For all authors, the citation penalty was greater when the retraction was due to misconduct as opposed to an honest mistake—a result that makes sense to David Resnik, a bioethicist at the National Institute of Environmental Health Sciences in Research Triangle Park, North Carolina. Misconduct is “a betrayal of trust” and “a betrayal of the most important value in science, and that’s the truth,” Resnik says. Honest errors, on the other hand, “are more excusable because that’s just sometimes what happens. People aren’t perfect, they make mistakes, and they can be forgiven for mistakes, but doing something intentionally wrong is much harder to forgive.”
Azoulay also suggests that the harsher penalty for misconduct may help keep the institution of science running smoothly. “There’s an argument, which I don’t fully buy but that could be made, that whether there was intention to deceive is irrelevant, and the only thing that matters in meting out punishment is whether one should build on the results or ignore them, … but if you want to inculcate the norms of proper behavior and to deter and maybe filter out of science the people who are more likely to engage in misconduct, then that differential penalty is warranted.”
According to Azoulay’s results, the effect is strongest for the high-status authors, with the penalty reaching nearly 20% for those with a retraction due to misconduct as opposed to about 10% for honest error. “The cynical view that bigwigs always manage to emerge unscathed is just not true,” Azoulay says.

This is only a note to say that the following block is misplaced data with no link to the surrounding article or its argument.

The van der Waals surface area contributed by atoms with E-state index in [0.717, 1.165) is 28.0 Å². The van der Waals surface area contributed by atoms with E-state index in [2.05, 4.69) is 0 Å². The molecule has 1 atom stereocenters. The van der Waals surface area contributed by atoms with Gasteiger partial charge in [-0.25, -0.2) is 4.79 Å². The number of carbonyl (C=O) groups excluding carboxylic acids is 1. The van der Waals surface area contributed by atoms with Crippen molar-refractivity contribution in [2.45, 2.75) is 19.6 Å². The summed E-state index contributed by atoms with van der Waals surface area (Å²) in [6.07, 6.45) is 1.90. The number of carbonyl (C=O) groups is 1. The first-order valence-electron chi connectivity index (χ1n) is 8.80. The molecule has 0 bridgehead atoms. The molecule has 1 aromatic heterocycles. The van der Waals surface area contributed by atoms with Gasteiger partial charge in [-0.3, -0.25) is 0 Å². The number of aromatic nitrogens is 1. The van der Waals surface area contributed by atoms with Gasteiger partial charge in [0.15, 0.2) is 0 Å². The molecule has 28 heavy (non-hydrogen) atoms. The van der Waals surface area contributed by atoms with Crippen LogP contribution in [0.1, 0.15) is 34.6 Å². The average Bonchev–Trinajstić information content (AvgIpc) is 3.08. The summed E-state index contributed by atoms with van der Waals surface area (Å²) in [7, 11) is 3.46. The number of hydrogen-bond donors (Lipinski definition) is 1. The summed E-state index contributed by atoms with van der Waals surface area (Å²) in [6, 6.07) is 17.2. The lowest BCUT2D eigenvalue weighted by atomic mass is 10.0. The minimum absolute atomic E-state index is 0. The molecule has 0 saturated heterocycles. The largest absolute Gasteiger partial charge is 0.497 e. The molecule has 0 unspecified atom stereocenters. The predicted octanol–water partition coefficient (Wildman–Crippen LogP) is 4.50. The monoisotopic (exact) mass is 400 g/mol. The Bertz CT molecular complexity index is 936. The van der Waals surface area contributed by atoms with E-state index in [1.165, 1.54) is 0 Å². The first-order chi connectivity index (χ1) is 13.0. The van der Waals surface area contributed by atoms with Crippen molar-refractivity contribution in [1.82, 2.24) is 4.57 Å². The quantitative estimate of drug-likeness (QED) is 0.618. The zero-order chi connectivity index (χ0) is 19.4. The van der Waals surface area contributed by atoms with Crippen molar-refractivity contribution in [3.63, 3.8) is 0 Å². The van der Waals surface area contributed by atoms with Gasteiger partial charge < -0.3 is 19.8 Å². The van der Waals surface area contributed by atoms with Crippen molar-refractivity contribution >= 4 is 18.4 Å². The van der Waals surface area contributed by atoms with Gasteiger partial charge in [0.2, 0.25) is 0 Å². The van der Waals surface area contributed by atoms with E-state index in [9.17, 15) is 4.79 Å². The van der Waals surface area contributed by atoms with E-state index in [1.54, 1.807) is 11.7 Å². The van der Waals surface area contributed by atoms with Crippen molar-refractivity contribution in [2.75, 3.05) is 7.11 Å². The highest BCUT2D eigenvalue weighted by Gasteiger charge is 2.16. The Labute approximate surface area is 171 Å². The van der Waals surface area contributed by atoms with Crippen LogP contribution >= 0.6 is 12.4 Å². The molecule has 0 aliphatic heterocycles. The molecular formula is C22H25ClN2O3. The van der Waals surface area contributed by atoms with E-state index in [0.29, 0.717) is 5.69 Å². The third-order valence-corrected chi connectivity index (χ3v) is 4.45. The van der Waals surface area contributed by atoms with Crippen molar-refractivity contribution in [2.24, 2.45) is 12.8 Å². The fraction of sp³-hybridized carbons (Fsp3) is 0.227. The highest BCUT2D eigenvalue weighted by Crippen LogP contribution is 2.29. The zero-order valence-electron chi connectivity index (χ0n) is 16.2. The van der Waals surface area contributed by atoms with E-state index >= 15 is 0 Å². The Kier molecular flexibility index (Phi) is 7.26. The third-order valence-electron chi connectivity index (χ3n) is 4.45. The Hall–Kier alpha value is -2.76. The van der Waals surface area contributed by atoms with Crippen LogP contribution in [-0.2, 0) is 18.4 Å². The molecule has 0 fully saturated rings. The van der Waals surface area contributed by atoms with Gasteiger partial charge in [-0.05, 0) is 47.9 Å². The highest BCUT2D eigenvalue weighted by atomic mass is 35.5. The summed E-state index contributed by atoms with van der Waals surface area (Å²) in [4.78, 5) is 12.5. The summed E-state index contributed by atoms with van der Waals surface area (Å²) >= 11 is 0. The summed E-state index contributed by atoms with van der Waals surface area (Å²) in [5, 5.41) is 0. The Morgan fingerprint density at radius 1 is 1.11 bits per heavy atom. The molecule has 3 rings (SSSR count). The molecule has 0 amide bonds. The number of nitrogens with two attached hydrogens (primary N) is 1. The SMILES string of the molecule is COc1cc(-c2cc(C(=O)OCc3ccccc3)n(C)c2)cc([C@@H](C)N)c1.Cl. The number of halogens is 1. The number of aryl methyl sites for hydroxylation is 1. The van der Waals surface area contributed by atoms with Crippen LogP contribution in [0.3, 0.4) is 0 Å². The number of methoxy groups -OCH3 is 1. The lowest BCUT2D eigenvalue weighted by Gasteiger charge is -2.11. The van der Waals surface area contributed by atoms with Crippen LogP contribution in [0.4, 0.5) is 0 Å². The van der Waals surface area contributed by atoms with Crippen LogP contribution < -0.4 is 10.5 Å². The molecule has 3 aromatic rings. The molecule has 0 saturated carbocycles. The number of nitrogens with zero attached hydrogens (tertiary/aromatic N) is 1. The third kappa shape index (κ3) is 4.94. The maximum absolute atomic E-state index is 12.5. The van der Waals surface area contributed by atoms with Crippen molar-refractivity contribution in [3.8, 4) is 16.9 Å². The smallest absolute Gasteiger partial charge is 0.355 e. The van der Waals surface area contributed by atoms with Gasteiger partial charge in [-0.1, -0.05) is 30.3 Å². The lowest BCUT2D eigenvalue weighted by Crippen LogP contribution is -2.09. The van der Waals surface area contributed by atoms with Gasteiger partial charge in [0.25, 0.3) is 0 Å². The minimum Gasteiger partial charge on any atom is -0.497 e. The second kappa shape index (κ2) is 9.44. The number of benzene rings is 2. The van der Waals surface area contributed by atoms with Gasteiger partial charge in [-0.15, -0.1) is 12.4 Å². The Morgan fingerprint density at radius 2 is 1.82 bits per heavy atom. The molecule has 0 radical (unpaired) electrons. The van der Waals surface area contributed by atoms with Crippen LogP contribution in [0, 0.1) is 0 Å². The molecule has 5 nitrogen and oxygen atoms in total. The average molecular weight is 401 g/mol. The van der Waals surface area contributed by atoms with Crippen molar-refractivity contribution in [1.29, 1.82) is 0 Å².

As Benjamin Jones, a professor at Northwestern University’s Kellogg School of Management in Evanston, Illinois, puts it, “the greater you are, the farther you can fall.” Jones’s work has shown that, for single retraction cases—thereby excluding the more extreme cases of misconduct that can lead to multiple retractions—among the members of an author team, more eminent authors experience a smaller citation penalty than do their less eminent coauthors. Combining these results with the results from the current work, Jones says, “creates a nuanced picture of how eminence is protective when there is uncertainty, but when there’s a real scandal, being eminent doesn’t help.”
The obvious question is whether these results may actually act as a deterrent for other scientists. “One way to think about it is you can survive a scandal,” says John Walsh, a public policy professor at the Georgia Institute of Technology. “A 20% drop of my old papers is a penalty, but it’s not a death sentence, it’s not ostracism.”
And citations are just a small part of the career trajectory picture. If a retraction causes a researcher to lose his or her job, funding, or ability to attract students, postdocs, and collaborators, citations to papers published before the retraction are largely irrelevant. “The core punishments have to do with career prospects of these people after a scandal,” Walsh says, and by focusing just on citations, the current study doesn’t fully address that issue. “It would be interesting to see what it does to your future papers, not just what it did to your past—but that’s a second paper.”
Walsh and Barabási agree that the results could encourage researchers whose results are invalidated because of honest mistakes to act promptly to moderate the possible negative repercussions of a scandal. “Like many political scandals, it could be that the cover-up is worse than the crime,” Walsh says. If someone identifies a problem in your work and you go back and realize that there was contamination, you made an error, or there is some other issue that caused the results to be unreliable, then just be honest about it. “You’re going to get a punishment, but you can think of it as sort of a fine”—which won’t end your career.